When this happens, even though opportunity may finally come one day, the preparation will not be there and so once again we will label ourselves as “unlucky”. Without it, we may not even be able to recognize the opportunities that do come our way, much less feel that we can take advantage of them.

Hope is what keeps our engines running.

There are beautiful examples of this motivating force everywhere, both among people and in nature. Hope is what kept the trees in our front yard—slowly dying from the exceptional drought last year—poised towards the sky with several buds that were ready to burst open and germinate should the rains come (and they eventually did). It’s what keeps working parents driving their children to music lessons or soccer games or spelling bees after working full-time and surviving their commutes. Hope is setting up social media buttons on blogs that only our mother and father currently read in preparation that when we write something one day that is so unique and wonderful, the tools are there to make our work go viral. Hope is getting ourselves out of debt so that we can open ourselves to the opportunity of helping others in the future, or to the many other opportunities that will surely come our way.

Hope will lead us towards our luck. And “luck”, at least Oprah's definition of it, will lead us to our money goals.

Do you have hope for your future? What kind of preparation are you doing in your financial life to be able to take advantage of future opportunities when they come your way?

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Amanda L. Grossman is a Certified Financial Education Instructor, Plutus Foundation Grant Recipient, and founder of Frugal Confessions. Over the last 10 years, her money work helping people with how to save money and how to manage money has been featured in Kiplinger, Washington Post, U.S. News & World Report, Business Insider, LifeHacker, Woman's World, Woman's Day, ABC 13 Houston, Keybank, and more. Read more here.

Financial Samurai

Monday 24th of September 2012

I agree about hope. Hope is so powerful that it leads you through all sorts of storms!

I'm currently in my own storm of frustration about how slow it's going to become a successful entrepreneur. Hence, I need to couple hope with PATIENCE. Patience is a virtue I need more of.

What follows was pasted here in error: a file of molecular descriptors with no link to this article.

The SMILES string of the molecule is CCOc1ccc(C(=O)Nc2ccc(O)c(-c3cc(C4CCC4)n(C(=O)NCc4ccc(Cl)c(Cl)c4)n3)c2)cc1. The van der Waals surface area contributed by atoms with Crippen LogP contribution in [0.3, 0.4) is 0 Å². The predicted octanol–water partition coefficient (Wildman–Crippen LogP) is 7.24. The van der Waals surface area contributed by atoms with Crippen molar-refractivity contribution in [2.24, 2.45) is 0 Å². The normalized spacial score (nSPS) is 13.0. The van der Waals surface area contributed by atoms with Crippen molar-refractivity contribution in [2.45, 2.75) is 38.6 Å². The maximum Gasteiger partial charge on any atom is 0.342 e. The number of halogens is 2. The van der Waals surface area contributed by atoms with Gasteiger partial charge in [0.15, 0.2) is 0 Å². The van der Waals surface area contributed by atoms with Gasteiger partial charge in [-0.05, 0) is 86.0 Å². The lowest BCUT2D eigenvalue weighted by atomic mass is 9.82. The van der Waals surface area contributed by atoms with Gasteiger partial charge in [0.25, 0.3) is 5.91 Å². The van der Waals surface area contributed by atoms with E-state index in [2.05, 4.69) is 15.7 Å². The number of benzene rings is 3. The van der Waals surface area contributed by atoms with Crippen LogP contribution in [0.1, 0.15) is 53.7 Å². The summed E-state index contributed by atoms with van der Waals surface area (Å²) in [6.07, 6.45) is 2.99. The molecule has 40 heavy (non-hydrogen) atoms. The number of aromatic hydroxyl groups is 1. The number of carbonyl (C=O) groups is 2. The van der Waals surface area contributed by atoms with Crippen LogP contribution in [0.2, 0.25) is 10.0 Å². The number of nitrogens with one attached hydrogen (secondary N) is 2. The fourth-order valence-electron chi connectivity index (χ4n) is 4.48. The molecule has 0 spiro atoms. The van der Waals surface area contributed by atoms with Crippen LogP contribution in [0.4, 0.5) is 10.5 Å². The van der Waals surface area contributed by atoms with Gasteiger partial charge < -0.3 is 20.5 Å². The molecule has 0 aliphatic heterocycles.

But in the end, life is not bad. Life is wonderful and we are so lucky to be living in America!



Monday 24th of September 2012

Hi Sam!

Patience is definitely a virtue in anything. But most of us want things now--especially when it deals with making money (I know I like to make money:)).

Keep chugging forward! Thank you for taking the time to comment.


Monday 17th of September 2012

Most opportunities require some cash investment. I prepare for the future by having savings. In this way, I can take advantage of opportunities.

Amanda L Grossman

Tuesday 18th of September 2012

Hi krantcents!

I hope you are well?

Many things in life take cash, and definitely lots of opportunities. I am happy to hear you are saving yours up.


Monday 17th of September 2012

Nice, what a beautiful post. I definitely have hope for the future and because of that am trying to pay off all of my debt and start socking money away into a savings and retirement account. I feel like I've spent my entire 20's focused on working and nothing else but don't have the finances to show for it. I want to be able to balance that out so I can lead a fuller life in which I'm not always struggling to move forward.

Amanda L Grossman

Tuesday 18th of September 2012

Hi Shannon!

Thank you. It is so hard to look over a period of time of life and work and then look at your bank account and/or assets. But by doing this, or becoming irritated by what you see, you will make necessary changes and catch-up. I am glad you have hope!